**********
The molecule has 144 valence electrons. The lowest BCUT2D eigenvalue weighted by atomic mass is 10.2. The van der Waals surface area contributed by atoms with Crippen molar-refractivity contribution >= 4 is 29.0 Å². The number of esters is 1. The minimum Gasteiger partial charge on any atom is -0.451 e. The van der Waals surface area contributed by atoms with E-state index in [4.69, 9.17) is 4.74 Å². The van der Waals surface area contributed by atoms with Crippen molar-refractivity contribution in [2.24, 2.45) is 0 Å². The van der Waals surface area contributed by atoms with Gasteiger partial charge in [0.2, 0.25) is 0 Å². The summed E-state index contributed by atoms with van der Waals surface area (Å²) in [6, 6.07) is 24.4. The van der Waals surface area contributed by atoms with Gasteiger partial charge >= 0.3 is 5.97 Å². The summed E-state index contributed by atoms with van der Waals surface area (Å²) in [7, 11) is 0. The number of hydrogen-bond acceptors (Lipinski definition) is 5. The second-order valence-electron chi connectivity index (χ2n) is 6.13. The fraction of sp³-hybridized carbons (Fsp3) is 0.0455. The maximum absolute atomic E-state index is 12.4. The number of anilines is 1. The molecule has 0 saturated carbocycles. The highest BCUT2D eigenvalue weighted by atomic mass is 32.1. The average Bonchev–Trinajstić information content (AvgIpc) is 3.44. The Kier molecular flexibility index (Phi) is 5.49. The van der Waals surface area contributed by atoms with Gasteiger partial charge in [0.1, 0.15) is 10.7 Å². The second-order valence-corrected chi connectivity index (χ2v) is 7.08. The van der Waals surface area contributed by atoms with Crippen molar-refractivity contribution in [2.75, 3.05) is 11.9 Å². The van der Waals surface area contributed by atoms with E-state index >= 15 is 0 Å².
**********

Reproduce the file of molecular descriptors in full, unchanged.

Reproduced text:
The molecule has 144 valence electrons. The lowest BCUT2D eigenvalue weighted by atomic mass is 10.2. The van der Waals surface area contributed by atoms with Crippen molar-refractivity contribution >= 4 is 29.0 Å². The number of esters is 1. The minimum Gasteiger partial charge on any atom is -0.451 e. The van der Waals surface area contributed by atoms with E-state index in [4.69, 9.17) is 4.74 Å². The van der Waals surface area contributed by atoms with Crippen molar-refractivity contribution in [2.24, 2.45) is 0 Å². The van der Waals surface area contributed by atoms with Gasteiger partial charge in [0.2, 0.25) is 0 Å². The summed E-state index contributed by atoms with van der Waals surface area (Å²) in [6, 6.07) is 24.4. The van der Waals surface area contributed by atoms with Gasteiger partial charge >= 0.3 is 5.97 Å². The summed E-state index contributed by atoms with van der Waals surface area (Å²) in [7, 11) is 0. The number of hydrogen-bond acceptors (Lipinski definition) is 5. The second-order valence-electron chi connectivity index (χ2n) is 6.13. The fraction of sp³-hybridized carbons (Fsp3) is 0.0455. The maximum absolute atomic E-state index is 12.4. The number of anilines is 1. The molecule has 0 saturated carbocycles. The highest BCUT2D eigenvalue weighted by atomic mass is 32.1. The average Bonchev–Trinajstić information content (AvgIpc) is 3.44. The Kier molecular flexibility index (Phi) is 5.49. The van der Waals surface area contributed by atoms with Gasteiger partial charge in [0.1, 0.15) is 10.7 Å². The second-order valence-corrected chi connectivity index (χ2v) is 7.08. The van der Waals surface area contributed by atoms with Crippen molar-refractivity contribution in [2.75, 3.05) is 11.9 Å². The van der Waals surface area contributed by atoms with E-state index >= 15 is 0 Å².